Workshop: Mutual Accountability in Climate Policy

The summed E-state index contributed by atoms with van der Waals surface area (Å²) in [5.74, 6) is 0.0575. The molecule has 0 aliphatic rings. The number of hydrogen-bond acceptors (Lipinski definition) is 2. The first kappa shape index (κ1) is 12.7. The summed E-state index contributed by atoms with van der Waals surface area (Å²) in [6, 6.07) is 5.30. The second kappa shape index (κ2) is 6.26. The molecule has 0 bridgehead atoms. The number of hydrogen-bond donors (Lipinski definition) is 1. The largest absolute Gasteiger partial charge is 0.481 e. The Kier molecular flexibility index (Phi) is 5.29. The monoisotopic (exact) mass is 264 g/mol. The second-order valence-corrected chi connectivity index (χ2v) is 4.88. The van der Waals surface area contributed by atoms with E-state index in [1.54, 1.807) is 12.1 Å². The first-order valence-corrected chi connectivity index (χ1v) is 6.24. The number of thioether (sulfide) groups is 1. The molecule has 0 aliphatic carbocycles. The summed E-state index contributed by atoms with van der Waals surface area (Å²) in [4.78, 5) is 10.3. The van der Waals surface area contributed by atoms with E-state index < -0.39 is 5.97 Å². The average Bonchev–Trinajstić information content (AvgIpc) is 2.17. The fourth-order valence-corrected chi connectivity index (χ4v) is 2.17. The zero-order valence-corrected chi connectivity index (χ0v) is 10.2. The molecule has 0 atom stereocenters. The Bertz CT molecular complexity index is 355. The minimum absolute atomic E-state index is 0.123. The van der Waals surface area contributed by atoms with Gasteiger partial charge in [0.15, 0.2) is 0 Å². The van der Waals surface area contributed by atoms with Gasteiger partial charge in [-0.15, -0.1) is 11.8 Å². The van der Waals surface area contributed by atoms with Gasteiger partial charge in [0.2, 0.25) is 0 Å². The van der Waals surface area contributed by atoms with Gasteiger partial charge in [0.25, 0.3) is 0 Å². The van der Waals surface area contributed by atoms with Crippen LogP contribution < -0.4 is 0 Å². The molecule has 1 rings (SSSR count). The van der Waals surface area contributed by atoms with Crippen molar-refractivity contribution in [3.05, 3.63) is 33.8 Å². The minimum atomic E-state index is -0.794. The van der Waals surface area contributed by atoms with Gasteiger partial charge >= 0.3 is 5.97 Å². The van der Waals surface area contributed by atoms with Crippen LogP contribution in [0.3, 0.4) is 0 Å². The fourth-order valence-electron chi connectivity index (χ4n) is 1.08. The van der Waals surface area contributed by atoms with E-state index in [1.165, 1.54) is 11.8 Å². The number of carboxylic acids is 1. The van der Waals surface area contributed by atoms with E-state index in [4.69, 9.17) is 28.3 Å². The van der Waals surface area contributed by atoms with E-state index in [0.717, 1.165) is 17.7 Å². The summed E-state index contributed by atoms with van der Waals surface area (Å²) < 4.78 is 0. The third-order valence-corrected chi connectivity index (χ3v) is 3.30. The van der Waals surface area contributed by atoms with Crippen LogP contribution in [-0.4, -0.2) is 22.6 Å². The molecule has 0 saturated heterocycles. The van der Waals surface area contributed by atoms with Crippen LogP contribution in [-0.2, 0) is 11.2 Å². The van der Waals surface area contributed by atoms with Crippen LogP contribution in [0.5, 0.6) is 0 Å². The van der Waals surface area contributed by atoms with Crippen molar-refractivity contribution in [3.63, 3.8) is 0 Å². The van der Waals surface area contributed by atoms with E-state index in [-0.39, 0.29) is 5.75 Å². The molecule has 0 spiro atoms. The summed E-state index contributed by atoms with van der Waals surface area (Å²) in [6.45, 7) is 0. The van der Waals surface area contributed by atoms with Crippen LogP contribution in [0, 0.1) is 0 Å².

Lack of progress in multilateral climate change negotiations is often attributed to a long-standing, ever-widening and yet poorly defined ‘trust deficit’ between developed and developing countries. This workshop questions this focus on instance, absence and significance of trust as a means to achieve the desired end – i.e. a global agreement on how to and who will mitigate, adapt to, and foot the bill for climate change. Panellists will discuss issues of process and substance in the climate negotiations, such as equity, accountability, financing, and transparency in MRV (‘measurable, reportable, verifiable’). These are issues where progress would in turn increase trust among parties, and thereby in the multilateral negotiations too. Questions for departure include: Can accountability of all actors be prerequisite for trust to solidify and for progress to be made in the intricately linked problems of creating a functioning global climate change policy? What types of mechanisms, procedures and institutional arrangements would establish confidence in mutual accountability structures that monitor climate change policy and policy compliance? What is the present and potential role of non-state actors (e.g. NGOs, private sector), and how would accountability procedures apply to these actors?